Clock ticking on partial state shutdown

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The Washington State Capitol

The two-week clock has begun on whether Washington’s government will partly shut down on July 1.

Republican and Democratic budget negotiators met for five minutes Tuesday morning in Gov. Jay Inslee’s conference room, and then left tight-lipped, declining to talk with reporters.

Inslee spokesman David Postman said the governor is optimistic that the deadlocked negations will be resolved prior to June 30. “He does not believe the government will be shut down. The consequences are too great. We have history on our side,” Postman said.

Today’s situation echoes what happened in 2013 when both sides butted heads on the 2013-2015 budget. Back then, they did not reach an agreement until June 27 — three days before the final deadline. This year, the most recent public stances of the Republicans and Democrats had the GOP proposing a $37.9 billion two-year budget with lots of borrowing and budget shifts, and the Democrats proposing a $38.4 billion budget bolstered by a 5 percent capital gains tax on Washington’s highest investment earners.

The state government has identified what will be shut down on July 1 if no 2015-2017 budget agreement is reached by June 30. In fact, officials mostly dusted off its 2013 partial shutdown plan and tweaked it. The broad stokers are outlined on the Washington Office of Financial Management’s Web site. Warning notices will go to the affected state employees next Tuesday. Here are some highlights of what a partial shutdown would set into motion.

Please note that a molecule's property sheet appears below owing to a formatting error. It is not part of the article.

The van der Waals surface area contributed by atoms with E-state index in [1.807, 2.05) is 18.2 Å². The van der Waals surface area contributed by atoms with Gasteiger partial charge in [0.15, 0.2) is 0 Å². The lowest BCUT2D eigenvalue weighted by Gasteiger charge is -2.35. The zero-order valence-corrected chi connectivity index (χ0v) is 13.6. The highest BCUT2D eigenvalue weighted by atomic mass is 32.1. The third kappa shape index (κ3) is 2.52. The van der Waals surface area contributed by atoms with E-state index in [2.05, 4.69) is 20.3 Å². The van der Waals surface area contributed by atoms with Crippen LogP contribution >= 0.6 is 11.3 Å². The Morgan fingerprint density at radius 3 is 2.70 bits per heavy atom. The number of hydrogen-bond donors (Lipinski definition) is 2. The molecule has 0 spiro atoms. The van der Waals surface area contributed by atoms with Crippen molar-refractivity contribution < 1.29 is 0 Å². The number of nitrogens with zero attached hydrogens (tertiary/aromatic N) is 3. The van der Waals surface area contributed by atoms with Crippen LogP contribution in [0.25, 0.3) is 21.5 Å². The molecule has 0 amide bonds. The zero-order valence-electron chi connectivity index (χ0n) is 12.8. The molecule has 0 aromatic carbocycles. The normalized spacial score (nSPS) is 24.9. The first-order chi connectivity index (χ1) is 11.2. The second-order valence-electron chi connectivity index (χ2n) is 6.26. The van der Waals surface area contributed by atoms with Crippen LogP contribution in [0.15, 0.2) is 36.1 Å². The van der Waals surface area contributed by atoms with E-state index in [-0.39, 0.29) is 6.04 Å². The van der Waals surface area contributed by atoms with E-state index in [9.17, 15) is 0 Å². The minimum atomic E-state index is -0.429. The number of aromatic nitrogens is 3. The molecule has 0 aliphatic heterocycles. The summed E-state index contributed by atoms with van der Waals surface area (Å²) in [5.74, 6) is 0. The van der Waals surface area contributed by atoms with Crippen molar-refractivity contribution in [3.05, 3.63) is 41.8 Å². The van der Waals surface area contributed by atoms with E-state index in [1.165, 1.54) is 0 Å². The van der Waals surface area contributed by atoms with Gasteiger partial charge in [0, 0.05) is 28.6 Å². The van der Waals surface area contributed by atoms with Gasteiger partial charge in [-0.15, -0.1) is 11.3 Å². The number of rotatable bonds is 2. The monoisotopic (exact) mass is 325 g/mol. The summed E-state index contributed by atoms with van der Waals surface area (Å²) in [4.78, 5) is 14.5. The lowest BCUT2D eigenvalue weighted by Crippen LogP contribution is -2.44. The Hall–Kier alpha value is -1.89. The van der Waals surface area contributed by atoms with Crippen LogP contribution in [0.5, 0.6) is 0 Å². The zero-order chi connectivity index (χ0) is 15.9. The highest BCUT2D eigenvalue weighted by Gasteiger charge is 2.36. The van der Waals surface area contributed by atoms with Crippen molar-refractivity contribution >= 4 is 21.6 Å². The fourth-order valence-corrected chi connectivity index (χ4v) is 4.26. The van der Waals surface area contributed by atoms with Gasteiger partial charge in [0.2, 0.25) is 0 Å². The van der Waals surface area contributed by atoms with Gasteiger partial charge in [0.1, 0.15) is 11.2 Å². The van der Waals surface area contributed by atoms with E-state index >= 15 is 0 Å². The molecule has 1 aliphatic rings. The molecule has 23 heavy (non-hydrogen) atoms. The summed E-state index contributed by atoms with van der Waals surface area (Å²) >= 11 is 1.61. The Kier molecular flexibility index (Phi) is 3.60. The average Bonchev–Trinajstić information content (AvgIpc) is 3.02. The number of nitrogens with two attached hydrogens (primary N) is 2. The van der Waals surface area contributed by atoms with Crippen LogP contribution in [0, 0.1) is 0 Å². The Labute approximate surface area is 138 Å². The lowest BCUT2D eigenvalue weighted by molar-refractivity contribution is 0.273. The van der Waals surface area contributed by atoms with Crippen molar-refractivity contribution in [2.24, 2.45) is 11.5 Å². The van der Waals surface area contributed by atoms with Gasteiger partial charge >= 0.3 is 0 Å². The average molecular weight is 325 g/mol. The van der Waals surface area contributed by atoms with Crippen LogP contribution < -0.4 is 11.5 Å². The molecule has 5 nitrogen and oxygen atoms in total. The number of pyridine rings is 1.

The state’s universities and community colleges won’t shut down, but the work to process need-based grants for students in the fall would be put on hold. Also, universities and students won’t find out the status of other state financial aid to students.

Partial shutdowns in health and social services would lead to cutting off numerous programs for children, seniors, mental health patients, developmentally disabled people and those needing vocational rehabilitation. Investigations into misconduct in the health professions would stop, except in extreme cases. Many food and nutrition programs would close down, which could eventually jeopardize federal nutrition funding.

Several Department of Corrections functions would halt, with the most obvious result being new offenders slated for transfer to state prisons being kept in county jails. Much of the commerce, ecology and fish and wildlife departments would shut down, along with the bulk of the attorney general’s office. New applications for workers compensation benefits wouldn’t be processed.

The state lottery and the Emerald Downs racetrack would close. Most licensing activities would halt. And the state's sending of money to local governments would be affected.

So far, the Legislature has never failed to meet a biennial budget agreement deadline.

But in 2013, a then-new cast of leaders flirted dangerously close to partly shutting down the state government. And this year's encore with roughly the same people is pushing that envelope again.


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About the Authors & Contributors

John Stang

John Stang

John Stang is a freelance writer who often covers state government and the environment. He can be reached on email at and on Twitter at @johnstang_8